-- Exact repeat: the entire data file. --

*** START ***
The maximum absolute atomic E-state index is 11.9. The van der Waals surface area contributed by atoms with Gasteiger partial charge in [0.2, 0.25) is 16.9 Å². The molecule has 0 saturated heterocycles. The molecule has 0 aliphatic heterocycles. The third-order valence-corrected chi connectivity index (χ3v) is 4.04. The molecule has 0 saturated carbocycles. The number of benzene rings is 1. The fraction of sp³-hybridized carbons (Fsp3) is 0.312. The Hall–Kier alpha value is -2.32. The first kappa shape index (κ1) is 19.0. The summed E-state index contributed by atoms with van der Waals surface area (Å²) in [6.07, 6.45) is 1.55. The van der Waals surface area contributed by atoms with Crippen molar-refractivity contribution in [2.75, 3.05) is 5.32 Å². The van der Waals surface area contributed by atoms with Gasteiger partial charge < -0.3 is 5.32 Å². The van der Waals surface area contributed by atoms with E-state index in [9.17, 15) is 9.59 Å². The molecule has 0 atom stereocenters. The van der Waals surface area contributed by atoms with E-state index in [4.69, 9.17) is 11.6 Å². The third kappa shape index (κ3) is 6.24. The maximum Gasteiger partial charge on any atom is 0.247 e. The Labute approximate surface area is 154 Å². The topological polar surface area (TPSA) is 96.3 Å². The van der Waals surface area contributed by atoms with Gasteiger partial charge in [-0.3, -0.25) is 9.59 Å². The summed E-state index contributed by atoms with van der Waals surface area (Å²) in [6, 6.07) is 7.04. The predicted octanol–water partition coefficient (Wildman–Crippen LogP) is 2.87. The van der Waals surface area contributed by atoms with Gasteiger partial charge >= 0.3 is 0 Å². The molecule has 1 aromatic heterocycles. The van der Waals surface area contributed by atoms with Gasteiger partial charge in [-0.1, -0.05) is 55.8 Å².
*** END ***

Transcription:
The maximum absolute atomic E-state index is 11.9. The van der Waals surface area contributed by atoms with Gasteiger partial charge in [0.2, 0.25) is 16.9 Å². The molecule has 0 saturated heterocycles. The molecule has 0 aliphatic heterocycles. The third-order valence-corrected chi connectivity index (χ3v) is 4.04. The molecule has 0 saturated carbocycles. The number of benzene rings is 1. The fraction of sp³-hybridized carbons (Fsp3) is 0.312. The Hall–Kier alpha value is -2.32. The first kappa shape index (κ1) is 19.0. The summed E-state index contributed by atoms with van der Waals surface area (Å²) in [6.07, 6.45) is 1.55. The van der Waals surface area contributed by atoms with Crippen molar-refractivity contribution in [2.75, 3.05) is 5.32 Å². The van der Waals surface area contributed by atoms with Gasteiger partial charge < -0.3 is 5.32 Å². The van der Waals surface area contributed by atoms with E-state index in [9.17, 15) is 9.59 Å². The molecule has 0 atom stereocenters. The van der Waals surface area contributed by atoms with E-state index in [4.69, 9.17) is 11.6 Å². The third kappa shape index (κ3) is 6.24. The maximum Gasteiger partial charge on any atom is 0.247 e. The Labute approximate surface area is 154 Å². The topological polar surface area (TPSA) is 96.3 Å². The van der Waals surface area contributed by atoms with Gasteiger partial charge in [-0.3, -0.25) is 9.59 Å². The summed E-state index contributed by atoms with van der Waals surface area (Å²) in [6, 6.07) is 7.04. The predicted octanol–water partition coefficient (Wildman–Crippen LogP) is 2.87. The van der Waals surface area contributed by atoms with Gasteiger partial charge >= 0.3 is 0 Å². The molecule has 1 aromatic heterocycles. The van der Waals surface area contributed by atoms with Gasteiger partial charge in [-0.1, -0.05) is 55.8 Å².